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Mike Papantonio: US Attorney General Jeff Sessions is ruled that immigration judges have no inherent authority to dismiss cases, provoking an outcry from immigration law groups. Joining me to talk about this is Brigida Santos. Brigida, in the ruling, Sessions for bad immigration judges for dismissing cases is an act of judicial discretion. We’ve had that around for a long time where a judge can use some discretion. Tell us about that.
Brigida Santos: Well, unlike the federal judiciary system, the Department of Justice is responsible for adjudicating all immigration cases in the United States. Historically, however, like you said, immigration judges have used their discretion to dismiss immigration cases that they believe are a waste of time, or those that need more time. Sessions, though, has ruled that the immigration judges have no authority to dismiss cases unless the Department of Homeland Security asks them to, or unless an immigrant is granted legal status, or can prove that they’re in the United States legally. So, he’s taking away judges powers here.
Mike Papantonio: Well, the criticism that’s been coming out, I guess, the rationale for this has been that there’s been this political movement, and that the judge’s discretion is more based on politics than anything else. That’s what we’re seeing here. This ruling has come under sharp criticism from the American Immigration Lawyers Association. You can imagine this is what they do every day. This is their job. They’re saying, this is wrong. What did they have to say about it? What is their big criticism of this?
Brigida Santos: Well, they say that the ruling is actually a political move to minimize the authority of immigration judges in their own court rooms, and to improperly use the courts as an extension of White House law enforcement policies. So, they’re claiming that the White House is doing the same thing that they’re being accused of. That the association says Sessions move will result in a huge backlog of cases. And they accuse the Attorney General of trying to limit the independence of judges.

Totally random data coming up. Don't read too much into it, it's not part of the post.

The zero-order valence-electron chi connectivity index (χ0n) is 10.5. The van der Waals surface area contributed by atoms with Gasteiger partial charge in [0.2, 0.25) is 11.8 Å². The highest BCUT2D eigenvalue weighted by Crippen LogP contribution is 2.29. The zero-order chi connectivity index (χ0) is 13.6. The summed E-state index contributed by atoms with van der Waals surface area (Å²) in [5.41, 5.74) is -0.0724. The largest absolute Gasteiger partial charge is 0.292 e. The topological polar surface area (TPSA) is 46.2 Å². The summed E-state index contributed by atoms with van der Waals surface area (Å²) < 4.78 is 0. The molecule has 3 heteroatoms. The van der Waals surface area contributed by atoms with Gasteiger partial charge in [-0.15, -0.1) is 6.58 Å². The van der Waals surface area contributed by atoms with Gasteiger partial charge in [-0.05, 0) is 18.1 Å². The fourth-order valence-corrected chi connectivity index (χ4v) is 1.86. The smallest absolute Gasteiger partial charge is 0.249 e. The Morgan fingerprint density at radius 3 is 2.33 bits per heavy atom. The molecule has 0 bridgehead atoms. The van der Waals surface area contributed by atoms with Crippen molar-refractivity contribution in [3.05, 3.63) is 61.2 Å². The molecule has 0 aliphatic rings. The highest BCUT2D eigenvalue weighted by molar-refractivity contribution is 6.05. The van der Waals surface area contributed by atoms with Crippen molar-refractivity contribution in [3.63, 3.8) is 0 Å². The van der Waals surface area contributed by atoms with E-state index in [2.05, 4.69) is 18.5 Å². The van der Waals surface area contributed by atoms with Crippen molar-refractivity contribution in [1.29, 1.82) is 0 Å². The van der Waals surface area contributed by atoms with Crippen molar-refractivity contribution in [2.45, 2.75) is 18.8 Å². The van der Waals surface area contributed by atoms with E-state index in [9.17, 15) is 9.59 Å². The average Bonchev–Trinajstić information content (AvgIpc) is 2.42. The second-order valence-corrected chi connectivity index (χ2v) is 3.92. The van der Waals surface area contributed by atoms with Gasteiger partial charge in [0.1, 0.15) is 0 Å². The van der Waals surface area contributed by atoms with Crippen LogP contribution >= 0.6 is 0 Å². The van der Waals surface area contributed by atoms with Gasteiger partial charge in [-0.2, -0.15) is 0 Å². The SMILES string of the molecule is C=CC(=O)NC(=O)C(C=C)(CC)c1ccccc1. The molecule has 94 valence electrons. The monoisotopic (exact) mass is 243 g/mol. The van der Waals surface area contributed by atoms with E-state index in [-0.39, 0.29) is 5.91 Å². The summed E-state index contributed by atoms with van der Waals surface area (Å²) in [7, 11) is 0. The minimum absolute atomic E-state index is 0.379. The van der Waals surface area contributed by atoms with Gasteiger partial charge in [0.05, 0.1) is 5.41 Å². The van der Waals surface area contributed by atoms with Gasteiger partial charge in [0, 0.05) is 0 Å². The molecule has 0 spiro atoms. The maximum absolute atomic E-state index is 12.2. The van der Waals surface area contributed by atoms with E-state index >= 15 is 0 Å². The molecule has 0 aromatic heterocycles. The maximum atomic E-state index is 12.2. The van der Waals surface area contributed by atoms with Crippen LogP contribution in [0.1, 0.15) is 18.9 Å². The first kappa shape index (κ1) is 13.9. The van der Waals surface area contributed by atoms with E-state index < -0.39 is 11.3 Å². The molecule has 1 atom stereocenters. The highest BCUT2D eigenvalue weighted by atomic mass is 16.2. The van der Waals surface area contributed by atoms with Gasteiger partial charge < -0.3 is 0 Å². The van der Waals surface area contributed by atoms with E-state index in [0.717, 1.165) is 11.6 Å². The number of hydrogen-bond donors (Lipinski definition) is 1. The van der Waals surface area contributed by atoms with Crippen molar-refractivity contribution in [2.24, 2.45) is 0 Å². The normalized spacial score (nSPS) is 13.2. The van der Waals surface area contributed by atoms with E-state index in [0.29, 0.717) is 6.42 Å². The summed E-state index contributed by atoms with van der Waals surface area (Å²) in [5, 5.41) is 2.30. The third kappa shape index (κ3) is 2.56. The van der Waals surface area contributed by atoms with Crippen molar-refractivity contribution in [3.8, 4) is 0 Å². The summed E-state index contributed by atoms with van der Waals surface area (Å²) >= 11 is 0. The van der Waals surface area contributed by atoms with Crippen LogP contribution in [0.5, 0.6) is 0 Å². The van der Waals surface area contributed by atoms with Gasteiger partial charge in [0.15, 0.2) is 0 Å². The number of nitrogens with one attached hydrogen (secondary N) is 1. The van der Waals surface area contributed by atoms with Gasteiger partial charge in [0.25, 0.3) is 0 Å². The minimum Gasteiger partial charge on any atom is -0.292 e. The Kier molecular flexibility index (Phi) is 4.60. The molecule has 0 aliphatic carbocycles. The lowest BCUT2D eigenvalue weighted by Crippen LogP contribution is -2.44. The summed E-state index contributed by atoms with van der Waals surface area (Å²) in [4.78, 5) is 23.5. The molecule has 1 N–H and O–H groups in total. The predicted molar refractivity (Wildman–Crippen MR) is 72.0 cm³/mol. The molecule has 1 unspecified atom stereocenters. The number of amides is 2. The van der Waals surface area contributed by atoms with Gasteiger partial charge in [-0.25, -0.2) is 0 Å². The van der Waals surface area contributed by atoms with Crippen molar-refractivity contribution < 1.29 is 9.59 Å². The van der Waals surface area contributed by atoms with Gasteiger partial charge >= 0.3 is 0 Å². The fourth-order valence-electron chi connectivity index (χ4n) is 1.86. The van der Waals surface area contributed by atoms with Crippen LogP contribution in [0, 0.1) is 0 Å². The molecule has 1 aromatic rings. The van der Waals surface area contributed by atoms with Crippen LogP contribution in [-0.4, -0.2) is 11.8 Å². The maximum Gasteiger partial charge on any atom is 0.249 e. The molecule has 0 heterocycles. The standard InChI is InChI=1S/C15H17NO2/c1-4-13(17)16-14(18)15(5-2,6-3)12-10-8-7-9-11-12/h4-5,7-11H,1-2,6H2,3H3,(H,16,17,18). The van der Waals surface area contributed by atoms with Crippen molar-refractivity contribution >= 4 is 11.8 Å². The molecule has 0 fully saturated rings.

Mike Papantonio: You know what we’re seeing more and more Brigida, I don’t know if you’re seeing it introduced into this discussion, but I certainly am. And that is that the new discussion is well, look what’s happening in London, look what’s happening in Paris. Look what’s happening in Sweden where they have lost control over immigration. I’m hearing that argument more and more, and I’m actually hearing it from the DOJ, Sessions is now buying into the argument that we’re hearing from Trump that says, that you’re losing your culture in Sweden, you’re losing your culture in Paris and in London. I don’t know that if you really analyze that that it’s really accurate. But that’s an argument to justify these types of rulings that we’re hearing more and more.
Sessions is currently considering whether asylum seekers are entitled to bond hearings. Think about that. Are they even entitled bond hearings? But what would happen if Sessions were able to decide that immigrants don’t have any eligibility for any kind of hearings at all? What’s your take?
Brigida Santos: Well, Sessions decides that immigrants aren’t eligible for bond hearings, thousands of people are going to end up behind bars for extended periods of time while they wait for legal proceedings. We’re essentially saying that you are guilty until proven innocent.
Mike Papantonio: Brigida, in this decision, the next step is rigorous, a very rigorous effort by Sessions to undermine judicial independence. That’s what this is about. To say that a judge has no discretion. When you minimize that type of independence, and you begin by saying, well, we’re going to let an immigration court do that. I think we’re going to start seeing that infect the whole judiciary more and more with this administration’s leanings, what’s your take?
Brigida Santos: Absolutely, Sessions and the Trump administration do not want immigration cases dismissed, they do not want any leniency shown to the undocumented. And by asserting his authority here, Sessions is just doubling down on the administration’s war on immigrants.
Mike Papantonio: Yeah, and I think we’re going to see it. Right now, we have this thing with Sessions trying to make up to Trump in a lot of ways. I think this is the way he makes it up. Brigida, thank you for joining me, okay.